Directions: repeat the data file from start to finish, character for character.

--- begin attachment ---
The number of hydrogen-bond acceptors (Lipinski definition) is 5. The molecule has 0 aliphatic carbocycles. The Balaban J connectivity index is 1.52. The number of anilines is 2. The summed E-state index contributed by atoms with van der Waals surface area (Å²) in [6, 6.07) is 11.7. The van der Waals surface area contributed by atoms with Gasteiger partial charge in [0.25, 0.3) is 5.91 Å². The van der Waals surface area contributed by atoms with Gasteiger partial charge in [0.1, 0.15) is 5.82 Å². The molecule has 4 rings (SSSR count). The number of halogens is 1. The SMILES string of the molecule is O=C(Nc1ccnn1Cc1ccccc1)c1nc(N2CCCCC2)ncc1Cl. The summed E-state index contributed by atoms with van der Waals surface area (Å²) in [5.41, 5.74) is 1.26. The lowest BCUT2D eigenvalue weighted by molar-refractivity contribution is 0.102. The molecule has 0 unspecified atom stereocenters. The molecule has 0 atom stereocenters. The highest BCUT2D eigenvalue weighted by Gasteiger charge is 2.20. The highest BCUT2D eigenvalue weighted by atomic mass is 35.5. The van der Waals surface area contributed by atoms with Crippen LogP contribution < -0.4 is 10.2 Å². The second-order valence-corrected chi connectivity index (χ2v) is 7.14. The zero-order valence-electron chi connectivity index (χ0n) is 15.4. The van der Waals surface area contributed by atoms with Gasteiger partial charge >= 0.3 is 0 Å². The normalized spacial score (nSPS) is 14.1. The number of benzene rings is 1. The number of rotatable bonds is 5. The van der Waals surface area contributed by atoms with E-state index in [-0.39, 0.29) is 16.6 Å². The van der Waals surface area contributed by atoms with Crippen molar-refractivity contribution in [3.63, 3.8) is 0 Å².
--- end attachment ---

The number of hydrogen-bond acceptors (Lipinski definition) is 5. The molecule has 0 aliphatic carbocycles. The Balaban J connectivity index is 1.52. The number of anilines is 2. The summed E-state index contributed by atoms with van der Waals surface area (Å²) in [6, 6.07) is 11.7. The van der Waals surface area contributed by atoms with Gasteiger partial charge in [0.25, 0.3) is 5.91 Å². The van der Waals surface area contributed by atoms with Gasteiger partial charge in [0.1, 0.15) is 5.82 Å². The molecule has 4 rings (SSSR count). The number of halogens is 1. The SMILES string of the molecule is O=C(Nc1ccnn1Cc1ccccc1)c1nc(N2CCCCC2)ncc1Cl. The summed E-state index contributed by atoms with van der Waals surface area (Å²) in [5.41, 5.74) is 1.26. The lowest BCUT2D eigenvalue weighted by molar-refractivity contribution is 0.102. The molecule has 0 unspecified atom stereocenters. The molecule has 0 atom stereocenters. The highest BCUT2D eigenvalue weighted by Gasteiger charge is 2.20. The highest BCUT2D eigenvalue weighted by atomic mass is 35.5. The van der Waals surface area contributed by atoms with Crippen LogP contribution < -0.4 is 10.2 Å². The second-order valence-corrected chi connectivity index (χ2v) is 7.14. The zero-order valence-electron chi connectivity index (χ0n) is 15.4. The van der Waals surface area contributed by atoms with Gasteiger partial charge >= 0.3 is 0 Å². The normalized spacial score (nSPS) is 14.1. The number of benzene rings is 1. The number of rotatable bonds is 5. The van der Waals surface area contributed by atoms with E-state index in [-0.39, 0.29) is 16.6 Å². The van der Waals surface area contributed by atoms with Crippen molar-refractivity contribution in [3.63, 3.8) is 0 Å².